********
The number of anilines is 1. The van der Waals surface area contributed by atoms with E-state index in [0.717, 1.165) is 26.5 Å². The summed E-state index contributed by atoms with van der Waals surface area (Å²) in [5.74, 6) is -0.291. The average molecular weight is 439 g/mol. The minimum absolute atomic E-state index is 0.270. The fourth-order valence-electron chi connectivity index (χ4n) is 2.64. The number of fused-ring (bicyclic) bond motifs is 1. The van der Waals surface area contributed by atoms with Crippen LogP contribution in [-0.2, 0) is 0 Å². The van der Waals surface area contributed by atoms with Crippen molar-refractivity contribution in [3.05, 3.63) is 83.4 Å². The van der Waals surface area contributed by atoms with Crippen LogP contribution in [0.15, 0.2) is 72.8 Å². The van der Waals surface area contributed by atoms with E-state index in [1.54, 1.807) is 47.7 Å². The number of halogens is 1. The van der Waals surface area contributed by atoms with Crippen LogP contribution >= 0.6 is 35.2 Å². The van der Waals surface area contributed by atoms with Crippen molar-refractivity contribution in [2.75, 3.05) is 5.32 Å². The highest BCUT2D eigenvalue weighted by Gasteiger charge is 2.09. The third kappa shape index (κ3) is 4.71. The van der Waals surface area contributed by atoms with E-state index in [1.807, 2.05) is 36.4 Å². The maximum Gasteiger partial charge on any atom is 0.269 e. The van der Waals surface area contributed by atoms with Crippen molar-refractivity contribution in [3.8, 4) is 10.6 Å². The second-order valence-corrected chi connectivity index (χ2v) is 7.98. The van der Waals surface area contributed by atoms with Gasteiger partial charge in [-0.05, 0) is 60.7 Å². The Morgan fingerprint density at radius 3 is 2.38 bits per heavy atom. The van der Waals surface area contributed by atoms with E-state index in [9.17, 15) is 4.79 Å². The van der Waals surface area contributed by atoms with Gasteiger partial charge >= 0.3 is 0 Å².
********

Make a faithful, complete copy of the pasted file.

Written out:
The number of anilines is 1. The van der Waals surface area contributed by atoms with E-state index in [0.717, 1.165) is 26.5 Å². The summed E-state index contributed by atoms with van der Waals surface area (Å²) in [5.74, 6) is -0.291. The average molecular weight is 439 g/mol. The minimum absolute atomic E-state index is 0.270. The fourth-order valence-electron chi connectivity index (χ4n) is 2.64. The number of fused-ring (bicyclic) bond motifs is 1. The van der Waals surface area contributed by atoms with Crippen LogP contribution in [-0.2, 0) is 0 Å². The van der Waals surface area contributed by atoms with Crippen molar-refractivity contribution in [3.05, 3.63) is 83.4 Å². The van der Waals surface area contributed by atoms with Crippen LogP contribution in [0.15, 0.2) is 72.8 Å². The van der Waals surface area contributed by atoms with E-state index in [1.54, 1.807) is 47.7 Å². The number of halogens is 1. The van der Waals surface area contributed by atoms with Crippen LogP contribution >= 0.6 is 35.2 Å². The van der Waals surface area contributed by atoms with Crippen molar-refractivity contribution in [2.75, 3.05) is 5.32 Å². The highest BCUT2D eigenvalue weighted by Gasteiger charge is 2.09. The third kappa shape index (κ3) is 4.71. The van der Waals surface area contributed by atoms with E-state index in [1.807, 2.05) is 36.4 Å². The maximum Gasteiger partial charge on any atom is 0.269 e. The van der Waals surface area contributed by atoms with Crippen molar-refractivity contribution in [3.8, 4) is 10.6 Å². The second-order valence-corrected chi connectivity index (χ2v) is 7.98. The van der Waals surface area contributed by atoms with Gasteiger partial charge in [-0.05, 0) is 60.7 Å². The Morgan fingerprint density at radius 3 is 2.38 bits per heavy atom. The van der Waals surface area contributed by atoms with E-state index in [9.17, 15) is 4.79 Å². The van der Waals surface area contributed by atoms with Gasteiger partial charge >= 0.3 is 0 Å².